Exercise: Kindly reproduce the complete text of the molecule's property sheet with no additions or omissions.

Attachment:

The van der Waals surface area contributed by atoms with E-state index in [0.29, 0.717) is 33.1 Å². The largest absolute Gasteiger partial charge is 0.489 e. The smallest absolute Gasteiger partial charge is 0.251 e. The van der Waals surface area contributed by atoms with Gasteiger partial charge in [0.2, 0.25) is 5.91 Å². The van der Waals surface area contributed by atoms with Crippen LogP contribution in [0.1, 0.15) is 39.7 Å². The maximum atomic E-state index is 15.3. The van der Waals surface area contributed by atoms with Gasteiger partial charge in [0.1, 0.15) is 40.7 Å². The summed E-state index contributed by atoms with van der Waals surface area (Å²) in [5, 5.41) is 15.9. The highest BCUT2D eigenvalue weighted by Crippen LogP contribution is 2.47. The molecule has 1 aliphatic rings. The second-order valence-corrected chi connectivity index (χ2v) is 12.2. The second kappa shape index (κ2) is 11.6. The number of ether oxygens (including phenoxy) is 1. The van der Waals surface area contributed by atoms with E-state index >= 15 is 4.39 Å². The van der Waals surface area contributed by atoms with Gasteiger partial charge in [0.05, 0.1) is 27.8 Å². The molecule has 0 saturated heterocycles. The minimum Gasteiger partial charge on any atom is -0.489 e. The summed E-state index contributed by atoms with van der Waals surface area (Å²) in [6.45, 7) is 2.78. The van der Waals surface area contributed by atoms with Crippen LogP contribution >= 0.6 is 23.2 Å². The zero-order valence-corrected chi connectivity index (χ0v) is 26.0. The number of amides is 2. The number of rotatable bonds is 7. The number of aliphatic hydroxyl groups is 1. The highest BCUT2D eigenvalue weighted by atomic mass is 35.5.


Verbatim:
The van der Waals surface area contributed by atoms with E-state index in [0.29, 0.717) is 33.1 Å². The largest absolute Gasteiger partial charge is 0.489 e. The smallest absolute Gasteiger partial charge is 0.251 e. The van der Waals surface area contributed by atoms with Gasteiger partial charge in [0.2, 0.25) is 5.91 Å². The van der Waals surface area contributed by atoms with Crippen LogP contribution in [0.1, 0.15) is 39.7 Å². The maximum atomic E-state index is 15.3. The van der Waals surface area contributed by atoms with Gasteiger partial charge in [0.1, 0.15) is 40.7 Å². The summed E-state index contributed by atoms with van der Waals surface area (Å²) in [5, 5.41) is 15.9. The highest BCUT2D eigenvalue weighted by Crippen LogP contribution is 2.47. The molecule has 1 aliphatic rings. The second-order valence-corrected chi connectivity index (χ2v) is 12.2. The second kappa shape index (κ2) is 11.6. The number of ether oxygens (including phenoxy) is 1. The van der Waals surface area contributed by atoms with E-state index >= 15 is 4.39 Å². The van der Waals surface area contributed by atoms with Gasteiger partial charge in [0.05, 0.1) is 27.8 Å². The molecule has 0 saturated heterocycles. The minimum Gasteiger partial charge on any atom is -0.489 e. The summed E-state index contributed by atoms with van der Waals surface area (Å²) in [6.45, 7) is 2.78. The van der Waals surface area contributed by atoms with Crippen LogP contribution >= 0.6 is 23.2 Å². The zero-order valence-corrected chi connectivity index (χ0v) is 26.0. The number of amides is 2. The number of rotatable bonds is 7. The number of aliphatic hydroxyl groups is 1. The highest BCUT2D eigenvalue weighted by atomic mass is 35.5.